For your needs--You already have the equipment--so why not.

    For people that don't have the equipment and are not ready to setup (and pay for) and emergency battery backed system--I don't think they will save money. But, if they have power failures, they will probably be pretty happy to have such a system (if they don't go with backup genset).

    -Bill
    Near San Francisco California: 3.5kWatt Grid Tied Solar power system+small backup genset
  • nielniel Solar Expert Posts: 10,300 ✭✭✭✭
    Re: Load-shedding with the battery bank - worth it?

    i'm confused as to what the new meter and tou plan has to do with what you already power with solar off grid. this was already saving money for you whether you used it during the day or later as it is in the batteries regardless. only thing is now that you may want items that are usually run during the day on other utility circuits to maybe be on here with the solar circuits as well to save on the increased daytime costs. i can't determine your outlet availability or the capacity to add more items or switch appliances on the same circuits like instead of some night time lights you may want the microwave oven on it instead. basically switching daytime wattage to solar for the savings. you may want to branch out with enphase gt inverters and dedicated pvs to aid you in the daytime quest as this is more automatic and just keep the present off grid setup as is. wish i could tell you what is better in your circumstance.
  • RandomJoeRandomJoe Solar Expert Posts: 472 ✭✭✭
    Re: Load-shedding with the battery bank - worth it?

    I probably didn't explain myself well, my debate wasn't really anything concrete, mostly concern for whether the potential risk is worth the (relatively small) financial reward. I will probably be rearranging the circuits anyway, I had thought about that already and was leaning toward it.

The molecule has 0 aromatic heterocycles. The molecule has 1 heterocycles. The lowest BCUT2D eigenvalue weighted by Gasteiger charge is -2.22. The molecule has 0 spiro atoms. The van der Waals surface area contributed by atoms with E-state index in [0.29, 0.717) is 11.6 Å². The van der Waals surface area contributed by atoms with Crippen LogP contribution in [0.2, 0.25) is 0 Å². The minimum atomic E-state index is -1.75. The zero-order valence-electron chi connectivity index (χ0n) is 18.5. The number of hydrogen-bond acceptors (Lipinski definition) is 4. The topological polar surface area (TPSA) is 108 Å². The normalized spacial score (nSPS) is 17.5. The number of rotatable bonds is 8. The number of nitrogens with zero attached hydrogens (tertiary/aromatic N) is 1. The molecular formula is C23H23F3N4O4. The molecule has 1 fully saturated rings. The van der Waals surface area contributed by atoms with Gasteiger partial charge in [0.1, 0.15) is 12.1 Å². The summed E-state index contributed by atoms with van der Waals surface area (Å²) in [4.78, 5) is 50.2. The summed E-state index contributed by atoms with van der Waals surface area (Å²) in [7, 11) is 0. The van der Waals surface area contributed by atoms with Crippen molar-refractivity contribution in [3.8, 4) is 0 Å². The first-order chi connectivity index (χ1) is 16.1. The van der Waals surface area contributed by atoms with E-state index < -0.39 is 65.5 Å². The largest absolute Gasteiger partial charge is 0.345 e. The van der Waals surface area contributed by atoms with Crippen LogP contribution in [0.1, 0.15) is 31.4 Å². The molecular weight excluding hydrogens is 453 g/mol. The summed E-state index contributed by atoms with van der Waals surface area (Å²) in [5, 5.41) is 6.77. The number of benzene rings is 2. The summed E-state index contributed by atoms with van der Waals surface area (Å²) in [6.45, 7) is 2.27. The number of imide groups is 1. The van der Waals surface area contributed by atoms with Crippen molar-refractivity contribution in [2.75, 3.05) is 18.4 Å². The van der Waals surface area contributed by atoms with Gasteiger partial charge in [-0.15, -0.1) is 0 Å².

Changing to TOU is where my primary concern was. As I looked at it more, my normal non-ac loads during the day don't amount to a whole lot so even if I did run grid power during critical rates it isn't going to break the bank. I think my imagination had me suffering an inverter breakdown, then seeing the bill skyrocket since I was running grid during the peak time!

    Probably mostly thanks to my work with commercial HVAC systems. They can get into some serious financial trouble if they don't do things right during peak demand. But that's primarily due to their peak-demand charge, which doesn't (yet?!) apply to residential TOU. For them, whatever highest kW draw they have during a 15-minute window *anywhere in a given month* sets that month's peak-demand charge. Starting a large piece of equipment during peak times is a big no-no! They make sure to have everything running they think they'll need, and if it isn't enough too bad...

    Anyway, as I said, even if I do use grid power during peak the reduction in cost for the other 19 hours of the day should more than make up for it and I'd still save a little money.

    As for going grid-tie with additional equipment, it's an idea but my roof space is limited and I already want to increase the size of my off-grid system! :) As Icarus says, the loads always grow over time... :D